Dedman College 2016 Election Experts

SMU NEWS

Need insightful perspectives and accurate interpretations of all things election relation? See Dedman College experts below:

POLITICS

Jeffrey A. Engel

Jeffrey A. Engel, Director of the Center for Presidential History
He is an award-winning American history scholar and an expert on the U.S. presidency and American diplomatic history. He has authored or edited six books, including Into the Desert: Reflections on the Gulf War

Cal-Jillson-lg

Cal Jillson, Professor of Political Science
One of the nation’s foremost political experts, he regularly provides journalists thoughtful insight on Texas and U.S. politics. He is the author of the political classic Pursuing the American Dream, as well as Lone Star Tarnished: A Critical Look at Texas Politics and Public Policy and American Government: Political Development and Institutional Change

Joshua-Rovner

Joshua Rovner, Tower Distinguished Chair in International Politics & National Security Policy
He writes extensively on strategy and security. His recent book, Fixing the Facts: National Security and the Politics of Intelligence, is a wide-ranging study about how leaders use and misuse intelligence. His research interests also include international relations theory, nuclear weapons, grand strategy, and U.S. defense policy.

Matthew-Wilson-lg

Matthew Wilson, Associate Professor of Political Science
He specializes in religion and politics, as well as public opinion, elections and political psychology.

ECONOMY and UNEMPLOYMENT

Tom-Fomby-lg

Tom Fomby, Professor of Economics
He can discuss the Texas economy vs. the rest of the nation, what the unemployment rate means for Texas and political promises about the economy.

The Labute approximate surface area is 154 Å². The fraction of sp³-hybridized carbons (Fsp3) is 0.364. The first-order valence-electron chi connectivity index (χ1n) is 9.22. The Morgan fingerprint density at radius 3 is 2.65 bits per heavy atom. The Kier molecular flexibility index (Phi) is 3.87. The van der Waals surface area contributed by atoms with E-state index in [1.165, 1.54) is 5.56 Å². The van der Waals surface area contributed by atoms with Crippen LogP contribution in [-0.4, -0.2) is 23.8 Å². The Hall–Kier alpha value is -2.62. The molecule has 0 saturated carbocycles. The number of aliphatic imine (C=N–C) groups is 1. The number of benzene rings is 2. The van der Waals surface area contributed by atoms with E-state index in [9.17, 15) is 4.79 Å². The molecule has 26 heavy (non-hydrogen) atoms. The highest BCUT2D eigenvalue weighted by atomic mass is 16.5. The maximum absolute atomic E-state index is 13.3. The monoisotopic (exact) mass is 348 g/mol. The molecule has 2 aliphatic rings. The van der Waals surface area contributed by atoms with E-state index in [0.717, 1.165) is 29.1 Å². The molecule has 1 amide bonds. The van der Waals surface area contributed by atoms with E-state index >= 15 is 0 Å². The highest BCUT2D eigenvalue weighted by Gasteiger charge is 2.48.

IMMIGRATION

Pia-Orrenius

Pia Orrenius, Fellow at SMU’s Tower Center for Political Studies
A senior economist with the Federal Reserve Bank of Dallas, her research focuses on the border region and the causes and consequences of Mexico–U.S. migration, illegal immigration, and U.S. immigration policy. She is the author of Beside the Golden Door: U.S. Immigration Reform in a New Era of Globalization.

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Joe Kobylka, Political Science, participated as a distinguished scholar in a history conference for public school teachers in Houston

Your Houston News

Originally Posted: August 3, 2016

Two Spring ISD teachers were selected to attend “America from Jefferson to Jackson,” a professional development institute sponsored by Humanities Texas and the University of Houston.

Robert Mallory, who teaches U.S. History at Dekaney High School, and Crystal Parliament, who teachers U.S. History at Bailey Middle School, were among of 54 Texas public school teachers invited to attend the Houston institute, which took place from June 6-9.

The program consisted of three days of dynamic presentations and small-group seminars, studying central topics in early American history, including the development of political parties; Thomas Jefferson’s, James Madison’s, and Andrew Jackson’s presidencies; the Marshall court; slavery; the American economy in the 1820s and 1830s; the Monroe Doctrine; the displacement of Native Americans and the rise of sectionalism.

Daniel Walker Howe, the Pulitzer Prize-winning historian emeritus of the University of California, Los Angeles, delivered the institute’s keynote presentation on economic issues of the 1820s.